Also, yeah, I get it, “aLL neW cARs LooKs thE SaME” is something that always will be said, but like there was almost a generic car face in the early 80s, it has made a return. Kudos for makers that dares to go against the “squinty eye hexagonal grille” front that seems to be on absolutely everything nowadays. Take out the grille mesh and you can’t even identify a Mercedes anymore.


Holy shit that road and track article has some wild ass takes.

I think the screenshot really speaks for itself.


I can agree with you on that. The issue you have just mentioned is explored in further detail here:

Another problem with downsizing is that it leads to misleading trim designations across whole model ranges. I would very much prefer a system which simply consisted of the engine’s displacement followed by its power output - it’s nowhere near as good for marketing purposes, but immeasurably more honest.

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And immeasurably more clunky. Take Volvo for example - you’d have the “2.0” part literally everywhere. BMW? Yeah, I totally can see them going from 318i, 320i, 330i to 320i 160, 320i 200, 320i 260. Pure beauty. And honestly, I think this would only mildly benefit us petrolheads and nobody else, as people actually buying those cars will see the power somewhere in the beginning of the process, when still comparing a few options. And it’s literally a minute or two to check those numbers anyway.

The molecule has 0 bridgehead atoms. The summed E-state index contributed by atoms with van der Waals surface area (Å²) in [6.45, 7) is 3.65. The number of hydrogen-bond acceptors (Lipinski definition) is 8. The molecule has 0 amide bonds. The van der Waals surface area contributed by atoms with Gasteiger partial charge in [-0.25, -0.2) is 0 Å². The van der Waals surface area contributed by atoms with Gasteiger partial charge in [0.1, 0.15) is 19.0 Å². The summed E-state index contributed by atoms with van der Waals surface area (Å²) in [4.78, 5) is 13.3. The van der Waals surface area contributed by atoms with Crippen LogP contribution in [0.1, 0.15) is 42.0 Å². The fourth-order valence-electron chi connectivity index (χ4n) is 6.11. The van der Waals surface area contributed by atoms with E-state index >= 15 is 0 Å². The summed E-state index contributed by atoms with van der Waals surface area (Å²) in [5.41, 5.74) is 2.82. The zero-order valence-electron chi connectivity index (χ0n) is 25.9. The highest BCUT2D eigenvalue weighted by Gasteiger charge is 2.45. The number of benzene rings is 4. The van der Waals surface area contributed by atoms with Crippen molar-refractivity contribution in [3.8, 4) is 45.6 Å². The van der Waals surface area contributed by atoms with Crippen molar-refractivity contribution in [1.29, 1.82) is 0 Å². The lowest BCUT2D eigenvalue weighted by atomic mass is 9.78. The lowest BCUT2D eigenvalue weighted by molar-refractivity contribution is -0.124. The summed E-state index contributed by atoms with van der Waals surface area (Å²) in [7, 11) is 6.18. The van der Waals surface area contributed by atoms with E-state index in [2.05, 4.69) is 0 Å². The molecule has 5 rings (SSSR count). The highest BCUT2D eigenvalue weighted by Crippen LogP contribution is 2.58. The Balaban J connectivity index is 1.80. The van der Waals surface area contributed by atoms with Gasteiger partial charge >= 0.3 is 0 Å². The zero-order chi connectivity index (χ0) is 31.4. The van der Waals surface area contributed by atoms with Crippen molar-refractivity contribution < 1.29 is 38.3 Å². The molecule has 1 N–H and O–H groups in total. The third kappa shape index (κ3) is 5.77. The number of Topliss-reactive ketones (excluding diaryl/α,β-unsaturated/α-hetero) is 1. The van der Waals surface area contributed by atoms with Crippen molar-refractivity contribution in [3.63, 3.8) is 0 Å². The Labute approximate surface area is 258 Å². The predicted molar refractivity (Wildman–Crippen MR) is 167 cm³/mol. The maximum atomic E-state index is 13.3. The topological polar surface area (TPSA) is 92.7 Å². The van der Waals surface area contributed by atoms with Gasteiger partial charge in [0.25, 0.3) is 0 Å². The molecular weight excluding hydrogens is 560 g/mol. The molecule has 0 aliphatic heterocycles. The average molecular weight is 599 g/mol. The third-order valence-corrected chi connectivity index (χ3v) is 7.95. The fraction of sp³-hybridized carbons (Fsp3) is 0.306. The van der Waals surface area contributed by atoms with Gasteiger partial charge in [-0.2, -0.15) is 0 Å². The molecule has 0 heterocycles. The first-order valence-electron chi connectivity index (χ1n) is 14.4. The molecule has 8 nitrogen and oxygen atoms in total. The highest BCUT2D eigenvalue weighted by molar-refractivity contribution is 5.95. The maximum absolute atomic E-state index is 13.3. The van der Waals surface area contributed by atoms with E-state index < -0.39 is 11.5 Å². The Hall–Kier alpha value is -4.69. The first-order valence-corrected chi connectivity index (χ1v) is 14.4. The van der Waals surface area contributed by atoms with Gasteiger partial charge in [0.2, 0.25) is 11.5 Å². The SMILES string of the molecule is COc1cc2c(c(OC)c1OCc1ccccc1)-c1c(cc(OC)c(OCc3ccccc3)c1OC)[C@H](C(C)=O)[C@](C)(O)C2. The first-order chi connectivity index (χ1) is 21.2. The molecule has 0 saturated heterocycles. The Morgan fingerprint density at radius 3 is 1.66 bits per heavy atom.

Good point, well made. Even so, a uniform set of alphanumeric designations across all manufacturers may turn out to be more meaningful to the consumer, as this next opinion article shows:

As an alternative, real, honest names could be used instead - but without any additional badging.

Such uniform names could be as confusing for the average “car is another home appliance” buyer with absolutely no willingness to learn anything about the product they’re buying, which is exactly the kind of person this seems to be made for. And if the buyer doesn’t really care enough to check the basic info, why would the producer care to shove it into their mind? Oh, and especially when the buyer can use the same knowledge in a different brand dealership. When I’m buying a product I don’t really care about I check the basic things I need and ignore the rest, and if there was any naming system to provide me that info I wouldn’t even know of its existence, because, guess what, I’m not that much into this product category.

It’s a problem already solved by the existence of search engines and manufacturers’ websites.